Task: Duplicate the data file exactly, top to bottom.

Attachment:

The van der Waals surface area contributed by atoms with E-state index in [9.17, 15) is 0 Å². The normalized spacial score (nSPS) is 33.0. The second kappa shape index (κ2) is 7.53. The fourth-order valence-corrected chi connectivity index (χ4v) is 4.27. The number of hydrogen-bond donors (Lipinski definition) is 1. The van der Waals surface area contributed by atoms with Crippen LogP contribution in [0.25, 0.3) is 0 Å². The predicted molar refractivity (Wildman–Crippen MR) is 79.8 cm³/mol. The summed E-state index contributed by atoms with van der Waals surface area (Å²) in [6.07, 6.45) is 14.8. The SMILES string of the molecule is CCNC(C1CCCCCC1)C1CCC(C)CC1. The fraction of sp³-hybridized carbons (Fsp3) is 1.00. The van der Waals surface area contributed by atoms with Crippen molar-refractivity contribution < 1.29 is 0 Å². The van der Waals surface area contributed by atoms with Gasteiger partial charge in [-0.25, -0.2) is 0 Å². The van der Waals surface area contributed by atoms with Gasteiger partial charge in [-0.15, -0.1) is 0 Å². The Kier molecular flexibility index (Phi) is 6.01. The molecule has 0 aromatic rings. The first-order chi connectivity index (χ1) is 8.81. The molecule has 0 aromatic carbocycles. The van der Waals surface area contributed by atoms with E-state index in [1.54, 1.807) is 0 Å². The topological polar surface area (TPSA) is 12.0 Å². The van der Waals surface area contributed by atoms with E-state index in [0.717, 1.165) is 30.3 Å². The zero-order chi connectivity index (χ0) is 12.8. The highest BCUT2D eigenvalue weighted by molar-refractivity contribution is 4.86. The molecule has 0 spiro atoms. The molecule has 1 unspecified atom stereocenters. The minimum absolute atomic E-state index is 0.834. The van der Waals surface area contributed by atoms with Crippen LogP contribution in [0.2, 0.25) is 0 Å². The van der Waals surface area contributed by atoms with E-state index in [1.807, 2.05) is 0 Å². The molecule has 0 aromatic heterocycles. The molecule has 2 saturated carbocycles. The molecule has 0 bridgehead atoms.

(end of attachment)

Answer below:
The van der Waals surface area contributed by atoms with E-state index in [9.17, 15) is 0 Å². The normalized spacial score (nSPS) is 33.0. The second kappa shape index (κ2) is 7.53. The fourth-order valence-corrected chi connectivity index (χ4v) is 4.27. The number of hydrogen-bond donors (Lipinski definition) is 1. The van der Waals surface area contributed by atoms with Crippen LogP contribution in [0.25, 0.3) is 0 Å². The predicted molar refractivity (Wildman–Crippen MR) is 79.8 cm³/mol. The summed E-state index contributed by atoms with van der Waals surface area (Å²) in [6.07, 6.45) is 14.8. The SMILES string of the molecule is CCNC(C1CCCCCC1)C1CCC(C)CC1. The fraction of sp³-hybridized carbons (Fsp3) is 1.00. The van der Waals surface area contributed by atoms with Crippen molar-refractivity contribution < 1.29 is 0 Å². The van der Waals surface area contributed by atoms with Gasteiger partial charge in [-0.25, -0.2) is 0 Å². The van der Waals surface area contributed by atoms with Gasteiger partial charge in [-0.15, -0.1) is 0 Å². The Kier molecular flexibility index (Phi) is 6.01. The molecule has 0 aromatic rings. The first-order chi connectivity index (χ1) is 8.81. The molecule has 0 aromatic carbocycles. The van der Waals surface area contributed by atoms with E-state index in [1.54, 1.807) is 0 Å². The topological polar surface area (TPSA) is 12.0 Å². The van der Waals surface area contributed by atoms with E-state index in [0.717, 1.165) is 30.3 Å². The zero-order chi connectivity index (χ0) is 12.8. The highest BCUT2D eigenvalue weighted by molar-refractivity contribution is 4.86. The molecule has 0 spiro atoms. The molecule has 1 unspecified atom stereocenters. The minimum absolute atomic E-state index is 0.834. The van der Waals surface area contributed by atoms with Crippen LogP contribution in [0.2, 0.25) is 0 Å². The van der Waals surface area contributed by atoms with E-state index in [1.807, 2.05) is 0 Å². The molecule has 0 aromatic heterocycles. The molecule has 2 saturated carbocycles. The molecule has 0 bridgehead atoms.